Democrats Ask Drug Policy Office to Do More to Combat Opioid Epidemic
Twenty Democratic senators are asking the Office of National Drug Control Policy to do more to combat the opioid epidemic, according to the Associated Press.
Many people with addictions can't access rehabilitation services, but if you're a celebrity like Charlie Sheen you can get treatment even if you don't currently have a drinking or drug problem, the New York Daily News reported Feb. 26.
A recent domestic-violence incident led Sheen's wife, Brooke Mueller, to check into treatment, but Sheen entered an inpatient treatment program for what was termed preventative reasons — a move that celebrity gossip sites immediately dubbed “prehab.”
Gawker called prehab “a new celebrity phenomenon” for “non-addicts [who] need 'me' time, too,” but Dennis Lin of the Albert Einstein College of Medicine said it's not an option available to most people with addiction problems.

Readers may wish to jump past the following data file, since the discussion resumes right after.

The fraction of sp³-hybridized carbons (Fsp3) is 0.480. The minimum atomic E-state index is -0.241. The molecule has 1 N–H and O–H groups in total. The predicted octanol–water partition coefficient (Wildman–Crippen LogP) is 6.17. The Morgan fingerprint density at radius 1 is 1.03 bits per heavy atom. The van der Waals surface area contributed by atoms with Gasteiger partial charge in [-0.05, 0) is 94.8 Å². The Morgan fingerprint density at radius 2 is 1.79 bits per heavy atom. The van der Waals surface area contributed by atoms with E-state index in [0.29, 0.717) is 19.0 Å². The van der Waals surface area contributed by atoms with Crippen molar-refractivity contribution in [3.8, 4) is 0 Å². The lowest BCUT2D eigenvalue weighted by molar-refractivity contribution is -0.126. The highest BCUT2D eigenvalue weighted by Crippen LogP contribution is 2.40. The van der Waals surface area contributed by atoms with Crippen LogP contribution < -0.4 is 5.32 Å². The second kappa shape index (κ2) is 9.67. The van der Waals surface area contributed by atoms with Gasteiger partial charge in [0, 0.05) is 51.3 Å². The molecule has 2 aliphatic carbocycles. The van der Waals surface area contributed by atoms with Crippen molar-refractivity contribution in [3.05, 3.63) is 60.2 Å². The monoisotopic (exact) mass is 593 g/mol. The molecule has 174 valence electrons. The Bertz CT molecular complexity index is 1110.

“Prehab” is “definitely a celebrity thing,” said Lin. “It's definitely not a standard practice in addiction medicine … You don't just go check yourself in unless you relapse and start drinking or abusing drugs again.”
Some experts endorsed Sheen's proactive approach, but others saw it as public-relations damage control. “I understand why Charlie Sheen doesn't want to say, 'I'm back in rehab,' ” said Tina Tessina, a psychotherapist and author of “The Real 13th Step.” “He may feel that something needs to be done. Or he could just be putting on a nice face for the press.”